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Aurora Institute

New iNACOL Policy Issue Brief on Rethinking State Accountability to Support Personalized, Competency-Based Learning in K-12 Education

Education Domain Blog

Author(s): Susan Patrick, Maria Worthen, Natalie Truong

Issue(s): State Policy, Redefine Student Success, Redesign Accountability Systems for Continuous Improvement

What could accountability look like to better support transparency of outcomes and improvements in practice toward high-quality personalized learning and competency-based education systems?

iNACOL published a new policy issue brief, Rethinking State Accountability to Support Personalized, Competency-Based Learning in K-12 Education. The issue brief explores the opportunities state policymakers have when amending and redesigning accountability systems in the future to move from compliance to continuous improvement in K-12 education. The issue brief outlines how to:

  • Support students to reach new definitions of success with personalized, competency-based learning;
  • Drive continuous improvement at every level of the system;
  • Provide transparency on multiple measures aligned to comprehensive student success outcomes; and
  • Ensure students have the supports they need, when they need them, to master the knowledge, skills and dispositions necessary for success in college, career and civic life.

Next generation accountability designs will provide transparency and help build capacity for innovative practices through personalized, student-centered, competency-based learning.

Education systems should reflect families’ and communities’ hopes for student success in school, work, life and society. States can articulate a statewide vision for student success and align accountability systems to ensure every student has what they need to succeed. Next generation accountability systems can empower states, districts and schools with timely, relevant information and provide the capacity to analyze and continuously improve on their practice.

Accountability systems provide the underlying structure for school and district support and improvement. Accountability systems for K-12 education could empower stakeholders with the information they need to help students succeed, providing the right information to the right stakeholders at the right time.

With the passage of the Every Student Succeeds Act (ESSA), states gain considerably more authority and autonomy over the design of school accountability systems. ESSA provides an opportunity for states to transform accountability with models that advance equity and align to student-centered learning. This shift in responsibility creates the opportunity for states to reimagine new accountability models that align to goals of college and career readiness for all students, and to move from a culture of compliance to one of continuous improvement.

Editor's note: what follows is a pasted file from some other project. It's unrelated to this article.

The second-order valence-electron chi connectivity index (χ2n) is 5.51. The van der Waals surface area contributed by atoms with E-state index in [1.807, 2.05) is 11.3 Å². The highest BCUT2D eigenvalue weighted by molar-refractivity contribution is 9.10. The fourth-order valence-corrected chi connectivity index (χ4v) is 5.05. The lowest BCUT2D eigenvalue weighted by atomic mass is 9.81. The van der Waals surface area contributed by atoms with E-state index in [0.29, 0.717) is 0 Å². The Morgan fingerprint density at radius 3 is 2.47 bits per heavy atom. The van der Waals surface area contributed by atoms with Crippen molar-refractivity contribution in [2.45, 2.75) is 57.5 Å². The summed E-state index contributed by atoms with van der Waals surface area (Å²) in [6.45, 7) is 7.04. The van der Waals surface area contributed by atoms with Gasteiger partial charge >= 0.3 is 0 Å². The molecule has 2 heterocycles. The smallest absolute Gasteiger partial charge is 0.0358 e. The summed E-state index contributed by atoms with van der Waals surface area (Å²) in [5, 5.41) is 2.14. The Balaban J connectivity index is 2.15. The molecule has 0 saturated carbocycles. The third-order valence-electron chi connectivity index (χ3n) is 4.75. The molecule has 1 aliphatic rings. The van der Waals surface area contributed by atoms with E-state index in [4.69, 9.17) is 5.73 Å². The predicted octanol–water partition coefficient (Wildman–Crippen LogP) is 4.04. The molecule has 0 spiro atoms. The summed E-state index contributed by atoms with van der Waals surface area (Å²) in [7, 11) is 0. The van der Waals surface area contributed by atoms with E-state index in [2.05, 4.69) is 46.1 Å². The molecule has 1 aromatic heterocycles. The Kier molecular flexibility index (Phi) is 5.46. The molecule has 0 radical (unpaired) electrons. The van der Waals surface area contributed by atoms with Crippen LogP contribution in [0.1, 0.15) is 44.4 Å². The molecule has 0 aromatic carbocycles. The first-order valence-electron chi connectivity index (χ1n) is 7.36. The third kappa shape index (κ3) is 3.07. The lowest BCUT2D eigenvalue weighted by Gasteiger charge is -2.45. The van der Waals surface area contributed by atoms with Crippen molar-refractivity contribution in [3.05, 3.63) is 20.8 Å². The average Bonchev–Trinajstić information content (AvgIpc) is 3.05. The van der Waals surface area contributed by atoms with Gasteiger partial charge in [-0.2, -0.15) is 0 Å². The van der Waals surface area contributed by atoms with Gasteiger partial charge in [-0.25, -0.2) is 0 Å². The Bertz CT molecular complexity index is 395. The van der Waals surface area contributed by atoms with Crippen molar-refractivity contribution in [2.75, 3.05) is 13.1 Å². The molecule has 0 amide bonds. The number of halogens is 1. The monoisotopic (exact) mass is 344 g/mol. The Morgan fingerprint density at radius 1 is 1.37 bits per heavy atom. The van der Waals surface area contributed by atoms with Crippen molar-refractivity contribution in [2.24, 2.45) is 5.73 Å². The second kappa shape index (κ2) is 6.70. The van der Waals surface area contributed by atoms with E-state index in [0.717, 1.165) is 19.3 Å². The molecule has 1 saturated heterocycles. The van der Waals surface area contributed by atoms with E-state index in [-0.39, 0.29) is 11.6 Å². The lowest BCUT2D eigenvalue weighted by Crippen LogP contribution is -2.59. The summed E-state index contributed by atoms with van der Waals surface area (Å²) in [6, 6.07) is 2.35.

State leaders can begin to transform state accountability systems to better support student learning, provide greater transparency, and allow districts and schools the capacity to analyze and continuously improve on their practice. Policymakers may want to consider the following recommendations, and take advantage of the opportunities in ESSA, to move toward building student-centered learning systems in the state.

  • Action Step #1: Convene diverse stakeholders to redefine student success. The definition should reflect the knowledge and skills that all students will need to succeed in college, career and civic life;
  • Action Step #2: Determine the measures the state will use for accountability purposes. The multiple measures should be aligned to the state’s vision for student success, provide transparency with timely data, and empower stakeholders to drive continuous improvement, identify schools for improvement, and target supports and resources where they are needed most;
  • Action Step #3: Engage with education stakeholders to develop or support professional learning communities across schools and districts and create a culture of continuous improvement where educators and leaders from across the state can learn and grow;
  • Action Step #4: Empower communities and build trust by developing a framework for reciprocal accountability, to ensure that resources and supports are responsive to the needs of local communities, districts and schools; and
  • Action Step #5: Identify school improvement models to support student-centered learning with personalized, competency-based education, and to advance equity. States have the flexibility under ESSA to empower communities to determine school improvement models that work best for them.

As states begin to consider and design next generation accountability systems that are dynamic and responsive to stakeholders, they should remember they can submit a request to the U.S. Department of Education to amend their state accountability plans at any time.

For more information, download the iNACOL issue brief, Rethinking State Accountability to Support Personalized, Competency-Based Learning in K-12 Education, and access other issue briefs here:

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